A request for proposal, or RFP, process management solution is fundamental to weighing vendor options, whether your goals are to cut costs or optimize your operations. A facilities maintenance RFP differs from RFPs for other types of services. Modifying your approach can position you to ask the right questions and, ultimately, make the best possible facility maintenance vendor decision.
How Can You Best Execute a Facilities Maintenance RFP?
At the most basic level, having an RFP process in place helps an organization determine if a potential facilities maintenance vendor is the best fit for its unique needs. An RFP tailored and customized for facility maintenance vendors will ensure you are evaluating the potential new partners using specific and objective criteria related to your needs and your facility portfolio profile.
An RFP for facility maintenance services should have an acute focus on the potential partner’s size, geographic coverage, specialties, business model and other key factors to determine if the relationship is worth pursuing.
RFPs for facility maintenance have lately been driven by a variety of factors, including an evolving landscape in the wake of COVID-19, which has led to a need to find additional cost savings, a desire to better leverage enterprise spend across the organization’s facilities, and other market pressures.
Beyond the pressures the pandemic has brought, innovations in technology have companies looking for ways to ensure they’re keeping pace. Additionally, mergers and acquisitions or shortcomings related to performance metrics and goals can spur these searches.
Which Areas of a Facility Maintenance RFP Process Provide the Most Value?
In moving through the RFP process to find the right partner, investing in the right elements of the search and vetting process can pay tremendous dividends.
Outsourcing facilities maintenance to a third-party vendor provides a pathway to keep up with industry trends and innovations, closing the skilled labor gap, and reducing the burden of overhead costs associated with in-house solutions.
Beginning with a simple Request For Information (RFI) can help cast a wide net to test assumptions about leading facility maintenance providers and which might be the best fit for your company’s needs and goals. This provides value by narrowing the search to the most qualified partners, ensuring the RFP process itself is as efficient as possible.
From an RFI, the cost/benefit analysis gets more complex. Many companies focus heavily on pure dollars and cents. This is often communicated through labor rates. As tempting as this may seem, this is ultimately a shortsighted approach.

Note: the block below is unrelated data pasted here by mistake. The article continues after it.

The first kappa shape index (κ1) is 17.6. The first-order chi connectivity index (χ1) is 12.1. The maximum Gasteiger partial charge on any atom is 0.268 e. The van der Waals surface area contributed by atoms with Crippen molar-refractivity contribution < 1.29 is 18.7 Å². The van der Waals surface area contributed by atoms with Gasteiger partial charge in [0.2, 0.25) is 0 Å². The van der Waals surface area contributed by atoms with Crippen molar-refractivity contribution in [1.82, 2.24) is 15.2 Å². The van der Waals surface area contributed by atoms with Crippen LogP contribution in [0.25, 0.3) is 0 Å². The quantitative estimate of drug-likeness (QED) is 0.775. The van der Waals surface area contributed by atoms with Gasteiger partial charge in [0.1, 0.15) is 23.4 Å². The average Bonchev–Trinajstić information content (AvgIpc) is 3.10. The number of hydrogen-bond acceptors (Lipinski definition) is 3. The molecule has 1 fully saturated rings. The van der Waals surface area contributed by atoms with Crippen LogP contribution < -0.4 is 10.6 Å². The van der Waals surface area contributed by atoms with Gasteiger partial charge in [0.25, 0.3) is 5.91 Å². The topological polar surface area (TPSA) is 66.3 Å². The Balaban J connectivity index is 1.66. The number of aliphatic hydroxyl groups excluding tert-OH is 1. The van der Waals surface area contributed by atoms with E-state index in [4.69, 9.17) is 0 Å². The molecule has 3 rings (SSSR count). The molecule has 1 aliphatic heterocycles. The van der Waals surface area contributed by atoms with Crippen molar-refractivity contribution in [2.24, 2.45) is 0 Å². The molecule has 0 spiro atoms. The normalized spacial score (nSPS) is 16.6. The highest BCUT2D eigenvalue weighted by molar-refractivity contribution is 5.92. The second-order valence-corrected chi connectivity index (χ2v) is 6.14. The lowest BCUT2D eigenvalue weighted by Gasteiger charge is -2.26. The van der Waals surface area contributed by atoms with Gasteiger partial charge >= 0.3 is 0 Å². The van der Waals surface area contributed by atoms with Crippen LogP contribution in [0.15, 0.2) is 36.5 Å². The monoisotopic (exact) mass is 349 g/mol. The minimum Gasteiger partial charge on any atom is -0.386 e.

Beyond Simple Dollars and Cents: A Holistic Approach to Facility Maintenance RFPs
It’s critical to consider a broader variety of factors to paint a clearer picture of the value the outside facility maintenance vendor can bring to the table. One partner’s labor rate might be $5 per hour higher – but if they can they complete the job in one hour vs. two, you are paying the same amount out of pocket for poorer overall service. While your RFP may ask about parts pricing, that data point alone might be less than useful, unless you have a deeper understanding of your historical and projected service needs – how often will you really need to engage in a part replacement rather than a simple repair?
By asking questions about time on site (labor duration), percentage of jobs that are completed with labor vs. part replacement, first time fix historical averages, customer testimonials, data reporting, and analysis, the final RFP can be used to hold potential partners accountable after a partnership has been agreed upon.
In short, “What has been your track record in delivering sustained cost savings? Please provide examples from businesses similar to ours.” is a much better question to ask than, “What are your labor costs?”
The Importance of Aligning Internal and External Expectations for a Potential Facilities Maintenance Relationship
Aligned business objectives – or the lack thereof – can make or break what could be a fruitful business relationship with an outsourced facility maintenance vendor partner.
Just like it’s critical to understand the true measures of value and cost savings that prove a vendor’s worth, it’s equally important to make sure vendors are aligned with a longer-term, value-focused perspective.
Look for vendors that can articulate their primary value proposition, whether that’s lower costs, fewer part replacements, increased uptime, industry-leading expertise, or some other attribute. You should expect a vendor’s RFP responses to clearly tie back to their stated value proposition as a running theme – and if you see disconnects between the two, dig deeper or consider moving on to alternate prospects.
When both parties enter the relationship with a clear idea of the other’s goals and capabilities, it’s much more likely to be successful – and a robust and thorough RFP process can ensure that goal is achieved.
To learn more about how to get the most out of a facilities maintenance RFP, visit https://www.vixxo.com/get-your-fix-podcast and listen to our episode on the subject featuring Vixxo’s Senior Vice President of Sales and Marketing, Rick Upton.
The bottom line for deciding to outsource facilities management is asking one simple question – “Are you spending your time and money wisely?” By partnering with a company like Vixxo, the answer can be yes. Explore our facilities management capabilities today.